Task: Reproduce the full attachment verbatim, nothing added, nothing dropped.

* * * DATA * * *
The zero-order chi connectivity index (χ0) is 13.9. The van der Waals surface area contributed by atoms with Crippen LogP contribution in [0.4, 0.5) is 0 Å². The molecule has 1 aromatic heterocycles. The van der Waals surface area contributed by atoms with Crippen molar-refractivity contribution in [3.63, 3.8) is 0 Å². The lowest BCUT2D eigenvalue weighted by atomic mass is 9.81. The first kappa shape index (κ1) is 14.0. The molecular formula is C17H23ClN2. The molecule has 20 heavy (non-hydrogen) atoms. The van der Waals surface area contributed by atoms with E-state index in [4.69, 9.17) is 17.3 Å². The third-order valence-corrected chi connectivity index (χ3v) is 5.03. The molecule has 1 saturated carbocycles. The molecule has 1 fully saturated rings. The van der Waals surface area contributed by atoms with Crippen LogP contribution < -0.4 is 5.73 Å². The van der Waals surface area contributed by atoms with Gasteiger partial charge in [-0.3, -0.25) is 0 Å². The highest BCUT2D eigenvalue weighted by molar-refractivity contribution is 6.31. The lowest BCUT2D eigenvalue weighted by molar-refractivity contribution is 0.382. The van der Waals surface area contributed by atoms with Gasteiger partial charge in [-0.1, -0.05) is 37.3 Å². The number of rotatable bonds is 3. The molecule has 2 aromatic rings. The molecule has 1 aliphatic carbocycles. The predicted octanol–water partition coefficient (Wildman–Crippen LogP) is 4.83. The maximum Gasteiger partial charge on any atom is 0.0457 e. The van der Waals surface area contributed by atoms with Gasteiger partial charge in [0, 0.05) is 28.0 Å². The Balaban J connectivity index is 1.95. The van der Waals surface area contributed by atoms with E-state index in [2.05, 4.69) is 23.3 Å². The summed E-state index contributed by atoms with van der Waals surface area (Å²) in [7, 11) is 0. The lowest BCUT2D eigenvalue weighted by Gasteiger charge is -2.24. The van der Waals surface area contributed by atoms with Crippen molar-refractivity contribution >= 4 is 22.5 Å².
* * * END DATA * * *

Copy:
The zero-order chi connectivity index (χ0) is 13.9. The van der Waals surface area contributed by atoms with Crippen LogP contribution in [0.4, 0.5) is 0 Å². The molecule has 1 aromatic heterocycles. The van der Waals surface area contributed by atoms with Crippen molar-refractivity contribution in [3.63, 3.8) is 0 Å². The lowest BCUT2D eigenvalue weighted by atomic mass is 9.81. The first kappa shape index (κ1) is 14.0. The molecular formula is C17H23ClN2. The molecule has 20 heavy (non-hydrogen) atoms. The van der Waals surface area contributed by atoms with E-state index in [4.69, 9.17) is 17.3 Å². The third-order valence-corrected chi connectivity index (χ3v) is 5.03. The molecule has 1 saturated carbocycles. The molecule has 1 fully saturated rings. The van der Waals surface area contributed by atoms with Crippen LogP contribution < -0.4 is 5.73 Å². The van der Waals surface area contributed by atoms with Gasteiger partial charge in [-0.3, -0.25) is 0 Å². The highest BCUT2D eigenvalue weighted by molar-refractivity contribution is 6.31. The lowest BCUT2D eigenvalue weighted by molar-refractivity contribution is 0.382. The van der Waals surface area contributed by atoms with Gasteiger partial charge in [-0.1, -0.05) is 37.3 Å². The number of rotatable bonds is 3. The molecule has 2 aromatic rings. The molecule has 1 aliphatic carbocycles. The predicted octanol–water partition coefficient (Wildman–Crippen LogP) is 4.83. The maximum Gasteiger partial charge on any atom is 0.0457 e. The van der Waals surface area contributed by atoms with Gasteiger partial charge in [0, 0.05) is 28.0 Å². The Balaban J connectivity index is 1.95. The van der Waals surface area contributed by atoms with E-state index in [2.05, 4.69) is 23.3 Å². The summed E-state index contributed by atoms with van der Waals surface area (Å²) in [7, 11) is 0. The lowest BCUT2D eigenvalue weighted by Gasteiger charge is -2.24. The van der Waals surface area contributed by atoms with Crippen molar-refractivity contribution >= 4 is 22.5 Å².